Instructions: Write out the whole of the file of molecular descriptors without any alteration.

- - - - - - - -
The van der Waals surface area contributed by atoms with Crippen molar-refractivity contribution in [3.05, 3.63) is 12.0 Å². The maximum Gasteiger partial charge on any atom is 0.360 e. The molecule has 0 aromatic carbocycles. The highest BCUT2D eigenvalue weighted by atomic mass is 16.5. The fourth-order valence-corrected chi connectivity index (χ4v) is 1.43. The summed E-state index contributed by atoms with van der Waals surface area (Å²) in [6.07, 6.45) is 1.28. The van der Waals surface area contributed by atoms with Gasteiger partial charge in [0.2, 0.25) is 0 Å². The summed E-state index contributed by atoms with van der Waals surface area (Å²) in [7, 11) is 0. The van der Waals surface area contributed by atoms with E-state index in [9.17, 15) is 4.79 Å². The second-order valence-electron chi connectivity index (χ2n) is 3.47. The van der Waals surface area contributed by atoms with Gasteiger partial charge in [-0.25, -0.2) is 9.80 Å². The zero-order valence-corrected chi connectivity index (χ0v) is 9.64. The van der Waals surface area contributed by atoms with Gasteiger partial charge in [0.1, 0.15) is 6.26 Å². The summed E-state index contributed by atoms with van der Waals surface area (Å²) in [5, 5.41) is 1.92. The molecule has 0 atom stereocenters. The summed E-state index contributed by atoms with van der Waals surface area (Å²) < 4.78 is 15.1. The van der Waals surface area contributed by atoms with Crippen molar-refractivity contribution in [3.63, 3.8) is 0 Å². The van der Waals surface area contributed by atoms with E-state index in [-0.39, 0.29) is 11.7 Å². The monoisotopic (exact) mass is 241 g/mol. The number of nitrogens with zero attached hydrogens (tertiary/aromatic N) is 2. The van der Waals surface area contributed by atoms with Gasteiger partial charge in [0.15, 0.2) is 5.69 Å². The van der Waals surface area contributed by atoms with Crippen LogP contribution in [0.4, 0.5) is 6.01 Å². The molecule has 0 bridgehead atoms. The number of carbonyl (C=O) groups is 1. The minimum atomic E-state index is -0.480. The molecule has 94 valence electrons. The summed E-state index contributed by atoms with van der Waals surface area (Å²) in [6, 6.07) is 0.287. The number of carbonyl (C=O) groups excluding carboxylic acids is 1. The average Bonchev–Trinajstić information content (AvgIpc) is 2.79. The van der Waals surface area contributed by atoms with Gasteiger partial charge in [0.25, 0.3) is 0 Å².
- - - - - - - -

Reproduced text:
The van der Waals surface area contributed by atoms with Crippen molar-refractivity contribution in [3.05, 3.63) is 12.0 Å². The maximum Gasteiger partial charge on any atom is 0.360 e. The molecule has 0 aromatic carbocycles. The highest BCUT2D eigenvalue weighted by atomic mass is 16.5. The fourth-order valence-corrected chi connectivity index (χ4v) is 1.43. The summed E-state index contributed by atoms with van der Waals surface area (Å²) in [6.07, 6.45) is 1.28. The van der Waals surface area contributed by atoms with Gasteiger partial charge in [0.2, 0.25) is 0 Å². The summed E-state index contributed by atoms with van der Waals surface area (Å²) in [7, 11) is 0. The van der Waals surface area contributed by atoms with E-state index in [9.17, 15) is 4.79 Å². The second-order valence-electron chi connectivity index (χ2n) is 3.47. The van der Waals surface area contributed by atoms with Gasteiger partial charge in [-0.25, -0.2) is 9.80 Å². The zero-order valence-corrected chi connectivity index (χ0v) is 9.64. The van der Waals surface area contributed by atoms with Gasteiger partial charge in [0.1, 0.15) is 6.26 Å². The summed E-state index contributed by atoms with van der Waals surface area (Å²) in [5, 5.41) is 1.92. The molecule has 0 atom stereocenters. The summed E-state index contributed by atoms with van der Waals surface area (Å²) < 4.78 is 15.1. The van der Waals surface area contributed by atoms with Crippen molar-refractivity contribution in [3.63, 3.8) is 0 Å². The van der Waals surface area contributed by atoms with E-state index in [-0.39, 0.29) is 11.7 Å². The monoisotopic (exact) mass is 241 g/mol. The number of nitrogens with zero attached hydrogens (tertiary/aromatic N) is 2. The van der Waals surface area contributed by atoms with Gasteiger partial charge in [0.15, 0.2) is 5.69 Å². The van der Waals surface area contributed by atoms with Crippen LogP contribution in [0.4, 0.5) is 6.01 Å². The molecule has 0 bridgehead atoms. The number of carbonyl (C=O) groups is 1. The minimum atomic E-state index is -0.480. The molecule has 94 valence electrons. The summed E-state index contributed by atoms with van der Waals surface area (Å²) in [6, 6.07) is 0.287. The number of carbonyl (C=O) groups excluding carboxylic acids is 1. The average Bonchev–Trinajstić information content (AvgIpc) is 2.79. The van der Waals surface area contributed by atoms with Gasteiger partial charge in [0.25, 0.3) is 0 Å².